The Robot is assigned an important task that will take her, via spaceship, to Earth. The rocket trip is a hilarious bit of mime, particularly when the spaceship crash lands, stranding the Robot forever on the third rock from the sun. In her exasperated attempts to find a way back home, the Robot finds an iPhone and a laptop and through these devices discovers pop culture and the music and movies of Earthlings. What follows is an Olympic event in lip-syncing and impressions, one which had the audience howling with laughter and applauding every few seconds. It was a remarkable feat that left me asking myself where actors like this powerhouse of a woman get it from? Where, I wondered, did Melissa Mahoney learn to impersonate so many famous people? How many hours did it take to perfect her lip syncing of these incredibly famous bits of movie dialogue and pop music? What place inside of her head gave birth to the Robot? And where is the well of energy that it takes for her to put forth the energy and commitment that overwhelmed the audience that was privileged to witness this incredible work of art?
I’ll tell you something honestly. I’m not really a performance art person. I’m not always apt to enjoy something that is off the theatrical beaten path. Experimental theatre and solo shows tend to be lost on me, as I prefer linear theatre with a proscenium arch. I don’t do wacky, I don’t do wild, I don’t do oddball. And Melissa Mahoney Is A Robot is wacky, wild and oddball. It is also wonderful, exciting, entertaining and human. I related to the Robot. I wished well on her. I wanted her to get what she wanted. I wanted her to keep on going so that I could fall more in love with her. The Robot is one of the most inventive and hilarious, personable and human creations I’ve seen in a while. If she were stranded on Earth and found her way into Midtown Manhattan I would offer her my guest room, and nobody gets the guest room, not even my son. The play Melissa Mahoney Is A Robot cannot be defined as one genre of theatre. It is equal parts play, performance art, dance, sketch comedy, clownery and self-help because after all of the entertainment that Melissa Mahoney pulls from what must be the deepest place of her being, there is a message that urges we can all find our place in the world, in any world, in any universe. Even a gibberish speaking, movie quoting, moonwalking Robot.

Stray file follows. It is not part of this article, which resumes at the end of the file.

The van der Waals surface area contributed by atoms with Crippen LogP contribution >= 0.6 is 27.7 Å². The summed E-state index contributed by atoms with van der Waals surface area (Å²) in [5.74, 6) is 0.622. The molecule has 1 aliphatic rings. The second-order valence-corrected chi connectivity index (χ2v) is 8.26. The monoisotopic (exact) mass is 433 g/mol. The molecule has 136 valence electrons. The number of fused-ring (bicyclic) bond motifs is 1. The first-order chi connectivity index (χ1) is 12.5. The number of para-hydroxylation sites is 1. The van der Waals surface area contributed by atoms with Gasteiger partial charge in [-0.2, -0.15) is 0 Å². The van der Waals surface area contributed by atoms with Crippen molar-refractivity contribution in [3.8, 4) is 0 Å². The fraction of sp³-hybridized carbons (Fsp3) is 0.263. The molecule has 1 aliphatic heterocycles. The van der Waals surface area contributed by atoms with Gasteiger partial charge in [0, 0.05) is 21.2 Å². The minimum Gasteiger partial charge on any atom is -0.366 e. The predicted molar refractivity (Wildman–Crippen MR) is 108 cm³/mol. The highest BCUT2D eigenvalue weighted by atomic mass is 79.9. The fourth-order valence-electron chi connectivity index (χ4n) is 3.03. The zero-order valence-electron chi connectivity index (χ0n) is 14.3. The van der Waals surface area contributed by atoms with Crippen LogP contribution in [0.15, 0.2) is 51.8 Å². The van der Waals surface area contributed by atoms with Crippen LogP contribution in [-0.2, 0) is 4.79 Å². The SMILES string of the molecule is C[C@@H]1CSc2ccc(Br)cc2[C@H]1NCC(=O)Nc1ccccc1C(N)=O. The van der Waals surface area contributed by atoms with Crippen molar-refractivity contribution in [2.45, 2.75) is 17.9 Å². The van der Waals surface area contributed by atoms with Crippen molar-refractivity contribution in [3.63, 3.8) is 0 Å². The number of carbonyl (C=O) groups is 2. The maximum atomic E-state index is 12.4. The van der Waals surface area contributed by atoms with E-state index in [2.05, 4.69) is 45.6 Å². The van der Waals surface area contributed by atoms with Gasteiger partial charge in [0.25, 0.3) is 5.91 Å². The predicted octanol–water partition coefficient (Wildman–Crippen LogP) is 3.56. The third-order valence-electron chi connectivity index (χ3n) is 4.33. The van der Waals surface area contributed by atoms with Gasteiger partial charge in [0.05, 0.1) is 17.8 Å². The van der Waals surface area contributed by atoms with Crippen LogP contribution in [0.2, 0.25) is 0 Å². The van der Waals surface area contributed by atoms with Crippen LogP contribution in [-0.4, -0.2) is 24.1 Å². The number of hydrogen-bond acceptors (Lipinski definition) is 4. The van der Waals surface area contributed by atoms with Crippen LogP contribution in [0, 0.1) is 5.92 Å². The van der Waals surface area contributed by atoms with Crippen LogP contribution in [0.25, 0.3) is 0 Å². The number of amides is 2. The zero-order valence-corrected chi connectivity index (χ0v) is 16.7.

This evening of theatre was a one-off. It is not currently set to play another space in 2019. I am hoping that that will change because I think that people everywhere will enjoy this play that has been produced twice before, once at The Tank in NYC and once at The Pit for the Solocom Festival. I think if there are solo performance festivals, one-person play festivals and any other kinds of series where artists gather to perform the shows where they stand in that most vulnerable and lonely place, center stage alone, Melissa Mahoney Is a Robot should be featured on the bill. It is that surprising, that original, that enjoyable. Anyone interested in keeping an eye out for future performance of Melissa Mahoney Is A Robot can follow Miss Mahoney on Instagram or her official website.
As the sated audience was departing the seating arena, I heard somebody say, 'She’s a 21st Century Carol Burnett.'
I can wholeheartedly validate that endorsement.
Read more of Stephen's reviews at HOTCHKA.com.